Session One Begin the lesson by asking students what needs to be present in order for a speech to occur. The class should discuss audience and the importance of identifying the audience for speeches, since they occur in particular moments in time and are delivered to specific audiences.
Karl Marx According to Karl Marxthe bourgeois during Middle Ages usually was a self-employed businessman — such as a merchant, banker, or entrepreneur — whose economic role in society was being the financial intermediary to the feudal landlord and the peasant who worked the fief, Analyzing speeches la land of the lord.
Yet, by the 18th century, the time of the Industrial Revolution — and of industrial capitalism, the bourgeoisie had become the economic ruling class who owned the means of production capital and landand who controlled the means of coercion armed forces and legal system, police forces and prison system.
In such a society, the bourgeoisie's ownership of the means of production allowed them to employ and exploit the wage-earning working class urban and ruralpeople whose only economic means is labour; Analyzing speeches la the bourgeois control of the means of coercion suppressed the sociopolitical challenges by the lower classes, and so preserved the economic status quo; workers remained workers, and employers remained employers.
Besides describing the social class who owns the means of productionthe Marxist use of the term "bourgeois" also describes the consumerist style of life derived from the ownership of capital and real property. Marx acknowledged the bourgeois industriousness that created wealth, but criticised the moral hypocrisy of the bourgeoisie when they ignored the alleged origins of their wealth: Further sense denotations of "bourgeois" describe ideological concepts such as "bourgeois freedom", which is thought to be opposed to substantive forms of freedom; "bourgeois independence"; "bourgeois personal individuality"; the "bourgeois family"; et cetera, all derived from owning capital and property see The Communist Manifesto France and French-speaking countries[ edit ] In English, the term bourgeoisie is often used to denote the middle classes.
In fact, the French term encompasses both the upper and middle classes,  a misunderstanding which has occurred in other languages as well. The bourgeoisie in France and many French-speaking countries consists of four evolving social layers: Petite Bourgeoisie The petite bourgeoisie refers to "a social class that is between the middle class and the lower class: They tend to belong to a family that has been bourgeois for three or more generations.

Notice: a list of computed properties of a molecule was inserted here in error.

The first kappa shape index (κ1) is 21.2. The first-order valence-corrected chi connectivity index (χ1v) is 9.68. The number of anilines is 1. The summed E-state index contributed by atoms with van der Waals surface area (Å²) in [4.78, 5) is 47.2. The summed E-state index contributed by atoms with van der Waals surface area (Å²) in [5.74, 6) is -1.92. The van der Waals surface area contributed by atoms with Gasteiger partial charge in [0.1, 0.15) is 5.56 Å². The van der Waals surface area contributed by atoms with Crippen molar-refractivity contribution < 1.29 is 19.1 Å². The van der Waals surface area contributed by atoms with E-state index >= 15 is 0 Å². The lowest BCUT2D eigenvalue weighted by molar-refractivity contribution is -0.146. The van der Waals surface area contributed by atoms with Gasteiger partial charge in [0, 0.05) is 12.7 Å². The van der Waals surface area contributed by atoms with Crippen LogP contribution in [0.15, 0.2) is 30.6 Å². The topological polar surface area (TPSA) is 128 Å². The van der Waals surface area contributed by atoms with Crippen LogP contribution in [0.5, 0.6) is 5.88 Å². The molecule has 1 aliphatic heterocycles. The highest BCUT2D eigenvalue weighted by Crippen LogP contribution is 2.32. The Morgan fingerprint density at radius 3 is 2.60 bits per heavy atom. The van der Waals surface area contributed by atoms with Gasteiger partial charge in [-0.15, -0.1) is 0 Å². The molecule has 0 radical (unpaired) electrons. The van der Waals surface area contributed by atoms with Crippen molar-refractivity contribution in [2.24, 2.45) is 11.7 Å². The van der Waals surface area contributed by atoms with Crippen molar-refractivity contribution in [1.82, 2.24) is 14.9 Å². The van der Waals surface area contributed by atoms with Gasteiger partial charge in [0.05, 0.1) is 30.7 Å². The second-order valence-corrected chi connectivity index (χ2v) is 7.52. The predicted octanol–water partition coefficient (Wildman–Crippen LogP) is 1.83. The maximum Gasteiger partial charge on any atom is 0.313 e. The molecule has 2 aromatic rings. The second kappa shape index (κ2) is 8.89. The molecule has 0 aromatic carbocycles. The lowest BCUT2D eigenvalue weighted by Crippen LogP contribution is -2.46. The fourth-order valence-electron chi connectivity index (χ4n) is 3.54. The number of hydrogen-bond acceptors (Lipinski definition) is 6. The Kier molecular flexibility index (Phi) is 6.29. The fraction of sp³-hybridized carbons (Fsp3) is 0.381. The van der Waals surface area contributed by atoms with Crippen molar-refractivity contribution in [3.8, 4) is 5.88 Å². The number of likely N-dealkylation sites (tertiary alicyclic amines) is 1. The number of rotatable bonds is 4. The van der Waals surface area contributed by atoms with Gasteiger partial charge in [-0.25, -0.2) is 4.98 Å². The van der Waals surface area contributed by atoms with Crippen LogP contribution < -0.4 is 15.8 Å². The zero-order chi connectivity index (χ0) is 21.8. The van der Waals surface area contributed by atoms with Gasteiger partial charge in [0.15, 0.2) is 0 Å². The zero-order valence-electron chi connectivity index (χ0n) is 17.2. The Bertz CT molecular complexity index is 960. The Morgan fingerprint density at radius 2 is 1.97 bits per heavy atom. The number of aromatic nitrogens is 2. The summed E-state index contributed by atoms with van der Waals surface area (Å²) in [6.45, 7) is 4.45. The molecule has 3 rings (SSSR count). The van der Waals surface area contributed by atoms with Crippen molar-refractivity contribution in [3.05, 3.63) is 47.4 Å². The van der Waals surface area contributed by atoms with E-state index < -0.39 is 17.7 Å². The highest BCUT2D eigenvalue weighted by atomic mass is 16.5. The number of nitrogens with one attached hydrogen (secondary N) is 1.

The moyenne bourgeoisie is the equivalent of the British and American upper-middle classes. Grande bourgeoisie[ edit ] The grande bourgeoisie are families that have been bourgeois since the 19th century, or for at least four or five generations.
This bourgeois family has acquired an established historical and cultural heritage over the decades.
The names of these families are generally known in the city where they reside, and their ancestors have often contributed to the region's history. These families are respected and revered. They belong to the upper class, and in the British class system are considered part of the gentry.
In the French-speaking countries, they are sometimes referred la petite haute bourgeoisie. In France, it is composed of bourgeois families that have existed since the French Revolution.
They have rich cultural and historical heritages, and their financial means are more than secure. These families exude an aura of nobility, which prevents them from certain marriages or occupations. These people nevertheless live a lavish lifestyle, enjoying the company of the great artists of the time.
In France, the families of the haute bourgeoisie are also referred to as les familles, a term coined in the first half of the 20th century.